“Wow” you might ask. “What pathetic, gushing, blinkered, Thor-fanboy said THAT?”

“Um, me” I reply.

“Oh. Well, this is awkward” you might answer.

“Yeah. Yeah, maybe think before you say something really hurtful” I sob.

Sorry, feeling a bit emotional today. I put those quotes above to give some context. If there’s an internet reviewer who’s been as unstintingly positive to the Thor series as me I am unfamiliar with their work. I have gone to bat for this series again and again. I made Thor my highest ranked of the Phase 1 origin movies. I made Ragnarok my number one movie of the entire MCU. I HAD NICE THINGS TO SAY ABOUT THE DARK WORLD.

So when I say that Love and Thunder is not only the worst Thor movie but the worst movie in this entire 30 film franchise, I hope you understand that this is a big deal. Something that I loved has betrayed me and left me angry, appalled and ready for revenge.

“See? This guy gets it.”
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That time of year again.

I had a conversation on the bus with Spouse of Mouse recently where I mused about what I was going to put in the end of year wrap up. “I dunno” I said. “2022 felt the first kinda “normal” year in a long time. Doesn’t feel like anything super crazy happened.”

She looked at me like I was insane. 

Screenshot 2022-12-19 at 13.51.04

Oh riiiiight, the thing.

My God, you can get used to anything can’t you? Yes, ignore me, I don’t even know what time is any more and it’s been that way for some…something, I don’t know what the correct term is. Anyway, after the orgy of book schilling that was 2021 the blog must have seemed very sedate this year. The new year will not be like that. Big things in the pipeline folks. We’re gonna have to call a plumber…

But in the meantime, check out this absolutely stunning cover for the Czech translation of When the Sparrow Falls from Planeta 9 publishing. 

2184: Pád Kaspické republiky. Prvé české vydanie (Planeta9, 2022).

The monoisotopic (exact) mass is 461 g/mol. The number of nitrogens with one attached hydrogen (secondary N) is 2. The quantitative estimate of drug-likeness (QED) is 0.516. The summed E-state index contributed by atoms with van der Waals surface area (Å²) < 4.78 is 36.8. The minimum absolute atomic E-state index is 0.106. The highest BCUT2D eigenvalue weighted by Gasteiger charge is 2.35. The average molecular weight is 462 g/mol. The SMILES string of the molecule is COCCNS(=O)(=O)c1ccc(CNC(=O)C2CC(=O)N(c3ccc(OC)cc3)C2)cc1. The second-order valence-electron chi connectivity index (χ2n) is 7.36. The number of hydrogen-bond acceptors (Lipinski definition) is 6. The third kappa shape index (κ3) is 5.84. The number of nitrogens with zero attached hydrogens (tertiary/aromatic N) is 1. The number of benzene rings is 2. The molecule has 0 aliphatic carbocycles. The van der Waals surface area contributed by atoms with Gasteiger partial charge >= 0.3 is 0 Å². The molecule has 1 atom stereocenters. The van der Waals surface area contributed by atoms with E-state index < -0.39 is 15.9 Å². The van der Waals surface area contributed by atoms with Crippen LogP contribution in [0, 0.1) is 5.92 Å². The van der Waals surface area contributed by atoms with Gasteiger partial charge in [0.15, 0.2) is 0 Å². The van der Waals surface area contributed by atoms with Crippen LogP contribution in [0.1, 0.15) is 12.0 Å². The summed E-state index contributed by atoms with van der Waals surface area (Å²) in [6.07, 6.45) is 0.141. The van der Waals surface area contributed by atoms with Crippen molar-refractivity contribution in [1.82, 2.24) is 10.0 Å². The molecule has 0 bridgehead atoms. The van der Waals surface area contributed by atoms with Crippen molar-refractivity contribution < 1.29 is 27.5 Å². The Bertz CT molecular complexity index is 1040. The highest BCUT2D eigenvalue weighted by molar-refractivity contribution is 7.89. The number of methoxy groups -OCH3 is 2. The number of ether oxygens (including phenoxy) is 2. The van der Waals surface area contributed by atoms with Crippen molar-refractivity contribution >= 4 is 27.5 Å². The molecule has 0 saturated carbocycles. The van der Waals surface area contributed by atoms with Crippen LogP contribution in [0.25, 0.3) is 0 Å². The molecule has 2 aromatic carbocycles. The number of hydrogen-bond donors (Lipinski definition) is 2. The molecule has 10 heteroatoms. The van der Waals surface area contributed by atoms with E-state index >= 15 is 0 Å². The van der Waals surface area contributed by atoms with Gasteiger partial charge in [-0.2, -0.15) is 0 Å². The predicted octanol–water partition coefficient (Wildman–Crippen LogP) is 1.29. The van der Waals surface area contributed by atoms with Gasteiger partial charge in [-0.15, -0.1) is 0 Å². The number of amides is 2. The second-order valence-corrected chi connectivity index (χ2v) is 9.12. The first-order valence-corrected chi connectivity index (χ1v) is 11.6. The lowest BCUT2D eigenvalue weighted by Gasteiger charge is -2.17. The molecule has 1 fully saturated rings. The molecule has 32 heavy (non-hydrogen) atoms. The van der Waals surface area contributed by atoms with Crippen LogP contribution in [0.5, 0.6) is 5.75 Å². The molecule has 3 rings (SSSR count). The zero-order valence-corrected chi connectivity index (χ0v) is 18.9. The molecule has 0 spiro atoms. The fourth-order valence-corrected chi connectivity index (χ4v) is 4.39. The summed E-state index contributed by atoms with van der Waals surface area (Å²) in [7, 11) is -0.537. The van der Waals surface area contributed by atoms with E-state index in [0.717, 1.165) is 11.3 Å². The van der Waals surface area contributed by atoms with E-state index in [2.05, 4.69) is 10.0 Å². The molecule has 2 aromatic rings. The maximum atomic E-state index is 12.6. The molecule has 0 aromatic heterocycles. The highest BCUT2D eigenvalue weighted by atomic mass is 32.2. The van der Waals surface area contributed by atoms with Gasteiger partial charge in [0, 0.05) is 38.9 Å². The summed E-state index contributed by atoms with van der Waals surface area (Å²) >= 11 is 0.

Or, as it’s called in Czechia, 2184: The Fall of the Caspian Republic. Because, as one Czech reviewer noted “who would buy a book called When the Sparrow Falls?”

Screenshot 2022-12-19 at 16.20.39

Anyway, here’s what I did this year.

In 2022 I reviewed 1 Canon Disney movie, 4 MCU movies (plus Hulk), 3 X-Men movies, 3 animé, 3 live action movies, 4 non-Disney animated feature, 2 animated series and 1 Batman movie. 

It was a pretty great year, honestly. After the fairly paltry showing of last year I actually managed to make some sort of dent in my review pile and I discovered plenty of new movies that I wouldn’t have seen otherwise. Best movie this year isn’t even close. 

redline-gif

Redline reminded me of why I love animation in the first place. As for worst? Alice in Wonderland, which increasingly feels less like a movie and more like an early onset symptom.

Even if 2022 wasn’t actually a return to normality in any way, I hope it at least fooled you like it did me. 

Have a wonderful, safe and happy Christmas and a great new year.

Nollaig shona daoibh go léir,

Mouse.

 

The Polar Express (2004)

It’s probably a testament to just how jaded I am that my first thought when watching The Polar Express was “actually, this animation isn’t half bad”. The Polar Express is notorious for being the start of Robert Zemeckis’ turn to the dark side, where one of the most respected directors of genre cinema became a professional corporate necromancer.

Oh shit, I acknowledged its existence. Someone fetch my flail.